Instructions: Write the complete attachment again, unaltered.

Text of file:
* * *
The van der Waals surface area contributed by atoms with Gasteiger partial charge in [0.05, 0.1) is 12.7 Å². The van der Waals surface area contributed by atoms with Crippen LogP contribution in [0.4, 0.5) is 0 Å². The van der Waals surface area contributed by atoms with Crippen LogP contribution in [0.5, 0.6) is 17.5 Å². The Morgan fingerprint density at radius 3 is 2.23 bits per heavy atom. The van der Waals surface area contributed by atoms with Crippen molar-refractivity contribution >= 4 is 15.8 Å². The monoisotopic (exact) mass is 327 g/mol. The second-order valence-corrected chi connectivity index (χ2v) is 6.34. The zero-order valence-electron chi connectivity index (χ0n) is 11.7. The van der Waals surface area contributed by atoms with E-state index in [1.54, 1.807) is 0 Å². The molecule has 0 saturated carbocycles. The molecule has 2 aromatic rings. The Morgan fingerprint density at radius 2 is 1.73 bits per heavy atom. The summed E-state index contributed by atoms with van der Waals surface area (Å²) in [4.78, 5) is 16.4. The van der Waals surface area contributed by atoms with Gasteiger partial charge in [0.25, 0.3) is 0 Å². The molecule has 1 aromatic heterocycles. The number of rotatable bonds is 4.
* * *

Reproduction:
The van der Waals surface area contributed by atoms with Gasteiger partial charge in [0.05, 0.1) is 12.7 Å². The van der Waals surface area contributed by atoms with Crippen LogP contribution in [0.4, 0.5) is 0 Å². The van der Waals surface area contributed by atoms with Crippen LogP contribution in [0.5, 0.6) is 17.5 Å². The Morgan fingerprint density at radius 3 is 2.23 bits per heavy atom. The van der Waals surface area contributed by atoms with Crippen molar-refractivity contribution >= 4 is 15.8 Å². The monoisotopic (exact) mass is 327 g/mol. The second-order valence-corrected chi connectivity index (χ2v) is 6.34. The zero-order valence-electron chi connectivity index (χ0n) is 11.7. The van der Waals surface area contributed by atoms with E-state index in [1.54, 1.807) is 0 Å². The molecule has 0 saturated carbocycles. The molecule has 2 aromatic rings. The Morgan fingerprint density at radius 2 is 1.73 bits per heavy atom. The summed E-state index contributed by atoms with van der Waals surface area (Å²) in [4.78, 5) is 16.4. The van der Waals surface area contributed by atoms with Gasteiger partial charge in [0.25, 0.3) is 0 Å². The molecule has 1 aromatic heterocycles. The number of rotatable bonds is 4.